The following stories illustrate how barriers to self-sufficiency can be overcome when individuals accept the challenge of pursuing the opportunities provided by their Community Action Agency.
Rochelle Plummer comes from generational poverty. Neither of her parents completed high school. Rochelle’s mother gave birth to her at the age of 18. Rochelle’s father was a drug addict and abusive to both mother and children. Unable to defend herself, Rochelle’s mother allowed her father to take the children away. During this time, Rochelle and her two siblings lived a life of unimaginable poverty – often crying themselves to sleep from pure hunger. They moved from shelter to shelter with all of their belongings shoved into trash bags. Following in her mother’s footsteps, Rochelle gave birth to her first child at the age of 15. At that time, she had only completed the sixth grade.
Determined to have her daughter live a different life, Rochelle began to study for her G.E.D. She obtained employment and attended driving school at night. At the age of 17, she successfully earned her G.E.D. By 18 years of age, she married and enrolled in college, now with three children. No matter how hard Rochelle tried, she could not sustain her family. Life was a spiraling whirlwind, which often spun backwards. However, she continued her education, even as her family grew. Finally, eight years later, she earned her Associate’s Degree. Now with six children, (including three with special needs), and only one modest income, their living conditions declined drastically. Her husband made too much money for assistance but not enough money to care for their family. It was at this time that Rochelle was at her breaking point.
Desperate for a way out, she learned about the Support Circles program at South Central Community Action Programs (SCCAP). After speaking with the program facilitator, she immediately joined. Although very intelligent (she was working on her B.A. degree at the time), Rochelle was stressed and mentally unstable, although she hid it well. She had no family or friends in PA, and she felt like no matter how hard she tried there was no escaping poverty. She began coming to Circles, attending weekly and actively participating. She was very vocal, and though she seemed like she had it under control, her marriage was declining, and she struggled to stay on top of her schoolwork. Circles, for Rochelle, was a sanctuary. The group was a refuge from the realities of her world, which consisted of an unhealthy marriage, debt, and lack of provisions to care for her children. Nonetheless, Rochelle continued to be involved in Circles and completed her undergraduate education, earning a B.A. in English.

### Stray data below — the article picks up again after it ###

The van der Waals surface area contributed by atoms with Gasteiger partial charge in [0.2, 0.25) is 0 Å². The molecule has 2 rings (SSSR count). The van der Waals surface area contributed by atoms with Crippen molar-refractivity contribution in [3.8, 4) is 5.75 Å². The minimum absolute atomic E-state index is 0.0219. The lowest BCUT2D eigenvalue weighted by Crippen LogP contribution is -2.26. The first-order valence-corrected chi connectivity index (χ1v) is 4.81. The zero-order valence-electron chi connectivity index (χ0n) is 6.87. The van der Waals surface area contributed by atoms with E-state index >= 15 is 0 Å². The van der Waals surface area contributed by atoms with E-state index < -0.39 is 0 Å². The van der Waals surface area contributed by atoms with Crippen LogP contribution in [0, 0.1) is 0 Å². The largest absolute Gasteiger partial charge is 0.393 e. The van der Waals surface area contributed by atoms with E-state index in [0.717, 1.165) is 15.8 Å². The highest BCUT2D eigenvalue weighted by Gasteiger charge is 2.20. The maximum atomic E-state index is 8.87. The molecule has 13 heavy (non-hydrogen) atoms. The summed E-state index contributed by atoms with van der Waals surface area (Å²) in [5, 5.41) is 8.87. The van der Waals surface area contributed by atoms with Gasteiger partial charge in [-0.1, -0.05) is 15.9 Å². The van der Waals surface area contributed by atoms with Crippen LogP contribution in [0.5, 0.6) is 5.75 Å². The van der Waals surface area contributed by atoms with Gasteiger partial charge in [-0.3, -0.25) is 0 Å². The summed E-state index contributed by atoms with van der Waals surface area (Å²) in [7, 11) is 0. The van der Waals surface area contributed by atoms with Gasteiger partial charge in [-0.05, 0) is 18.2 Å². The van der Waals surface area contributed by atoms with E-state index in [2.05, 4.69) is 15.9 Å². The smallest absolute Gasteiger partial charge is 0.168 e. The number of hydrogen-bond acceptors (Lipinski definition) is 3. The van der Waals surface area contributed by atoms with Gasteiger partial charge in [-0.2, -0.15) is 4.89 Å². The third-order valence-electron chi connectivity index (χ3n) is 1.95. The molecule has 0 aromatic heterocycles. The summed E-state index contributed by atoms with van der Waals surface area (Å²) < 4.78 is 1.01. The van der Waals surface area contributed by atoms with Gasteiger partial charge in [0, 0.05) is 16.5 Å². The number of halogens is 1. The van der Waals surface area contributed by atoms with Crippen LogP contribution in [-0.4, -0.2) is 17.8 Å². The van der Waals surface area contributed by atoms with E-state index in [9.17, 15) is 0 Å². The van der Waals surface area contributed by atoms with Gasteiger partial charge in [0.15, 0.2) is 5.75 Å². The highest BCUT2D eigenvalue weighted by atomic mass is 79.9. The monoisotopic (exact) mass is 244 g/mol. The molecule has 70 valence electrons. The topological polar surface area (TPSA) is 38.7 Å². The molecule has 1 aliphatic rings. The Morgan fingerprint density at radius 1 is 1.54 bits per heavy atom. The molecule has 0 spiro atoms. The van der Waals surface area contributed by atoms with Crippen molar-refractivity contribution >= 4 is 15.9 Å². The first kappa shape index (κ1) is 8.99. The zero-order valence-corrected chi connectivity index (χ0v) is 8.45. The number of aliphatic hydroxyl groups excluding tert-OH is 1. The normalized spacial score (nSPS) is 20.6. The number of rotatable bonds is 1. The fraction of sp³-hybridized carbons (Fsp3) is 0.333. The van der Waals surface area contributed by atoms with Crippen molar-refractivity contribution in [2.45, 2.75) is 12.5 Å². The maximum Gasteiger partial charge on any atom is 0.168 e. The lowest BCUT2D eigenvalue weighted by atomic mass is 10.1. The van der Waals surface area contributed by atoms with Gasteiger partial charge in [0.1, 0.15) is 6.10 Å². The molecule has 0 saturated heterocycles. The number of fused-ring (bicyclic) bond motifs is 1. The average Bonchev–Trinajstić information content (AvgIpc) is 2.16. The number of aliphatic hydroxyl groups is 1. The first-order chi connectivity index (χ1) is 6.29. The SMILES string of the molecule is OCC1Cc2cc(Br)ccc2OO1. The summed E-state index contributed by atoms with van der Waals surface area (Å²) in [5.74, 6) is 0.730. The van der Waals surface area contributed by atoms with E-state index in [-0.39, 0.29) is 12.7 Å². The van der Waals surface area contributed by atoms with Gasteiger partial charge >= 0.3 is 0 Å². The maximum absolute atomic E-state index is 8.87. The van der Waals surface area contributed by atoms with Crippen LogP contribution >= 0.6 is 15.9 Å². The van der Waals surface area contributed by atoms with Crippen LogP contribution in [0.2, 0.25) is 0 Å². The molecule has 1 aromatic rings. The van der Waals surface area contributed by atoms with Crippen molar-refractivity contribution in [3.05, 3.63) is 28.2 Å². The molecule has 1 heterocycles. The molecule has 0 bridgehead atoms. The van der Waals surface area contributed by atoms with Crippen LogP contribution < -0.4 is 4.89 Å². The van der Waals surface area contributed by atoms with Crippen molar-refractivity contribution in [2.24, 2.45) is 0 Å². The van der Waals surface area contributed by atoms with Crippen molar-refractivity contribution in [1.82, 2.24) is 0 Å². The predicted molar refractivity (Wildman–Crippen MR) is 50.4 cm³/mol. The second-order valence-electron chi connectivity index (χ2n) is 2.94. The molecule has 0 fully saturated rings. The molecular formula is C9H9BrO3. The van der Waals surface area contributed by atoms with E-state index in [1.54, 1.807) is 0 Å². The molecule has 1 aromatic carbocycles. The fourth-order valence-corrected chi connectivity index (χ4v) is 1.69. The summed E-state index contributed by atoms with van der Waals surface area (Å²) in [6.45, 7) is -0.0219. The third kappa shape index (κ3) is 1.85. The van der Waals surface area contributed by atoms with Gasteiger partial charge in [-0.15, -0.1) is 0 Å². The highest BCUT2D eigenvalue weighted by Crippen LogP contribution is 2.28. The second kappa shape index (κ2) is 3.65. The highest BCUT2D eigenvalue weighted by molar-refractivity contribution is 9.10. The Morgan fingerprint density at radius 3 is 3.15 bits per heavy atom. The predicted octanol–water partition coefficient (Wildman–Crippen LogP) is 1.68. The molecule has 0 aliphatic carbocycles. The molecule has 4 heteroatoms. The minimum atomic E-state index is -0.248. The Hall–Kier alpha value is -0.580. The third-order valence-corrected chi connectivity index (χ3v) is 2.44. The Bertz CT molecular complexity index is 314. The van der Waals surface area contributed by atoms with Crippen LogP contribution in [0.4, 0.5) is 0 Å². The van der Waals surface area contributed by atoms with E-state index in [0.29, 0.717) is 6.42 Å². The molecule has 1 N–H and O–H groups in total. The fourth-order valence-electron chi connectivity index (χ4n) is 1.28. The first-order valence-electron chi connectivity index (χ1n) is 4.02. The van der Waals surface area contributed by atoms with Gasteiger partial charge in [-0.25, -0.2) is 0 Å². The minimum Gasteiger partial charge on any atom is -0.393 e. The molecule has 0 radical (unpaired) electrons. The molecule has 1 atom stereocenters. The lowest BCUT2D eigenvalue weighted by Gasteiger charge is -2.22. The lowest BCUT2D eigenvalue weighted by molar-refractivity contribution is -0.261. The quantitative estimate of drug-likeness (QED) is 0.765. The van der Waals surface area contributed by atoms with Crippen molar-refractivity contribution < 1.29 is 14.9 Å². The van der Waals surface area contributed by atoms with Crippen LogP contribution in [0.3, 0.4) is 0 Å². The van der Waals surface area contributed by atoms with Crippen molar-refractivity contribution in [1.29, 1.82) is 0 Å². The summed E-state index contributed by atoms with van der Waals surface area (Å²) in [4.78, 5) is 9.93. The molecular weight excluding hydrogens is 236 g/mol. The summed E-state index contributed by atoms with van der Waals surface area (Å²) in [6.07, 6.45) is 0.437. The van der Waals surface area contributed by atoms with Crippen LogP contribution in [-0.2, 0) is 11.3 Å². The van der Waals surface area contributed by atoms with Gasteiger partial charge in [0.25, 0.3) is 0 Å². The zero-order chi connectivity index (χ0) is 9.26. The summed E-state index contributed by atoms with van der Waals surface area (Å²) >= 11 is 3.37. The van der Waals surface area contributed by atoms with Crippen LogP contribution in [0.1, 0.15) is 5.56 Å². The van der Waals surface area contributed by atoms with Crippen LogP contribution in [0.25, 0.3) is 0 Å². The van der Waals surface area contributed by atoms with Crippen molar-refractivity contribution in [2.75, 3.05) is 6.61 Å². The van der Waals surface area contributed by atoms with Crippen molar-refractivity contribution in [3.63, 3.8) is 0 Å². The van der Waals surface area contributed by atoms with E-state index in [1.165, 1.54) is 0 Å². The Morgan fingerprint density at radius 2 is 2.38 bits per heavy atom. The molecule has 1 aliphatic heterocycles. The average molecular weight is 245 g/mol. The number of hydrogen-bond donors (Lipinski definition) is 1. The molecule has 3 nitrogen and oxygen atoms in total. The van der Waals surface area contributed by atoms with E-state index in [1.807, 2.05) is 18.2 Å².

Within the past few years, Rochelle has seen many dreams become a reality. She helped her children either successfully graduate from high school or thrive in school. Rochelle is no longer in an unhealthy marriage, which has provided peace of mind. She has earned her M.S. degree, and will graduate in the spring with a second Master’s degree. She has been employed for almost two years as the assistant to the Vice President and Dean at Wilson College. Recently, Rochelle was approved for a Habitat for Humanity home. Construction began in March 2016.
From her initial entry into the program, Rochelle has become a voice for others who are in poverty. Rochelle joined a poverty simulation to help inspire others to get involved and find community wide solutions. She’s becoming a Circles Ally. For the past year, Rochelle has been an active SCCAP board member. Ultimately, her goal is help others overcome poverty. Rochelle says the impact of Circles was, “Life changing. I wanted to get out of poverty, but I didn’t know how. Life was exasperating. Circles not only pointed me in the right direction, but the program gave me personal guides – my Allies, Circle Leaders, employees, and volunteers.”